立場新聞 Stand News

Ordinary Hong Kong people in a show of extraordinary humanity

2019/6/21 — 18:27

616 金鐘道

616 金鐘道

【by: Tan Ning-sang (陳寧生)】

A sea of people, clothed in black, process gradually down the street. There are no leaders, no scuffles, no police, no trash, no injuries, no politicians, no directives, no security, no cones, no weapons, no antagonism, no violence, no crime – none of the behavior typically associated with mass protest. I walk alongside two million others even as countless more stand with us globally, Hong Kongers everywhere protesting peacefully, solemnly singing ‘Sing Hallelujah to the Lord,’ self-initiating calls for students to be released from detention, for police brutality to stop and be held accountable, for Chief Executive Carrie Lam to step down.

I had bought a last-minute ticket from London to Hong Kong just to attend this protest, knowing that I needed to be with my people, with my city, in this critical time. Though I had helped with a little organizing in the UK, I knew few Hong Kongers in England, and felt horribly alone watching my city deteriorate while other students happily celebrated the end of exams. I flew to where my heart already was.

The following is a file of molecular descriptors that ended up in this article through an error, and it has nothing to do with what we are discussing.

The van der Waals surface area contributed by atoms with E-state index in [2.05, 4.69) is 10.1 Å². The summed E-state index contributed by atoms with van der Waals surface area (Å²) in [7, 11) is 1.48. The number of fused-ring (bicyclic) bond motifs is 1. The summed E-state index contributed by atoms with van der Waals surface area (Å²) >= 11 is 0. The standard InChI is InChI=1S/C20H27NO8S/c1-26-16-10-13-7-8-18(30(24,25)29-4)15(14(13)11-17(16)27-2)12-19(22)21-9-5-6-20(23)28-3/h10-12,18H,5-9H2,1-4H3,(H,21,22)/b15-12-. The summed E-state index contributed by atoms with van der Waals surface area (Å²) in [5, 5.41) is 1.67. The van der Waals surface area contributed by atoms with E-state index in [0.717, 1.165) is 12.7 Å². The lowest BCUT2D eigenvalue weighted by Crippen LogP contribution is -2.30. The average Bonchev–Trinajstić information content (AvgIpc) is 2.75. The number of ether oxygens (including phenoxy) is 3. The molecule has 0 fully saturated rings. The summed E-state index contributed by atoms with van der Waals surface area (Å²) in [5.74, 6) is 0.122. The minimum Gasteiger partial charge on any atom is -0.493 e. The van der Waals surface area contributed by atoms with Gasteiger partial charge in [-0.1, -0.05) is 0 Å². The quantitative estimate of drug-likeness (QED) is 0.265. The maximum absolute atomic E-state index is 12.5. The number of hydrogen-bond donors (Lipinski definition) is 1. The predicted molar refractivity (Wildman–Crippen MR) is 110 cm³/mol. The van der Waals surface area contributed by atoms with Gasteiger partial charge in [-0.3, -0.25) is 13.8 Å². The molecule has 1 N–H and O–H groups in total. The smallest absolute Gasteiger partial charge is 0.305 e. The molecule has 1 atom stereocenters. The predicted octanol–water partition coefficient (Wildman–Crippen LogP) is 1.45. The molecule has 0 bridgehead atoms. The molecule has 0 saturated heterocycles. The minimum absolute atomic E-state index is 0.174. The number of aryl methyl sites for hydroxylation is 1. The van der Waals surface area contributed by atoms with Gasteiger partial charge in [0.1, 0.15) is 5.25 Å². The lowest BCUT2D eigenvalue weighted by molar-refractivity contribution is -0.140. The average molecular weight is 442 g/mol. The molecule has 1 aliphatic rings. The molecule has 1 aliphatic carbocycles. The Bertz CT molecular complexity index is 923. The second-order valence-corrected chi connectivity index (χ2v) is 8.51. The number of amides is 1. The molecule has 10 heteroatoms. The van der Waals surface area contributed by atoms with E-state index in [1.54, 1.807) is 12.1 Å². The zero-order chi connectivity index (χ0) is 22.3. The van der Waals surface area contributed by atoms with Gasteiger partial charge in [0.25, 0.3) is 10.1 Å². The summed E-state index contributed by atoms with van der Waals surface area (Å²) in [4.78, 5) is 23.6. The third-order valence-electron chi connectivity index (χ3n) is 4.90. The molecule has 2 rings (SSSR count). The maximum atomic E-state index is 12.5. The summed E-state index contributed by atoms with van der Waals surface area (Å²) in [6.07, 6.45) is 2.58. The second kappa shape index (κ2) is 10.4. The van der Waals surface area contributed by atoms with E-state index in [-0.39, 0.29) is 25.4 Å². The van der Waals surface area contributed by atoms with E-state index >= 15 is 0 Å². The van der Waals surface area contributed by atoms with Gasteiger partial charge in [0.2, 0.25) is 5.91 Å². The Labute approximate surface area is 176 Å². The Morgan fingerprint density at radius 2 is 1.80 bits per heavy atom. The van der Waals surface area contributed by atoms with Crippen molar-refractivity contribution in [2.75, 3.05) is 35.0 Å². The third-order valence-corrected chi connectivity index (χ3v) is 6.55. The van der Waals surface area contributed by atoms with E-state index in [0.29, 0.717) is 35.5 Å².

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Walking from Victoria Park with a friend, I met a kind elderly man, aged 78, who was walking alone. We walked together for a while. He told me he has dementia and that he swims three times a week. He then proceeded to tell me his story, of why he came to protest against his wife’s wishes, of his childhood growing up in Hong Kong in the 50s, of his adolescence during the 1967 riots, of his early adult years studying at Hong Kong University, of his outraged participation in rallies for Tiananmen. We approach an overpass filled with other protestors yelling down at us, “Hong Kong People, Add Oil!” He looked at me and said, “You young people are so full of passion, it is inspiring. It is a good thing that the future is with you.” He smiled, as the crowd gently pushing us along.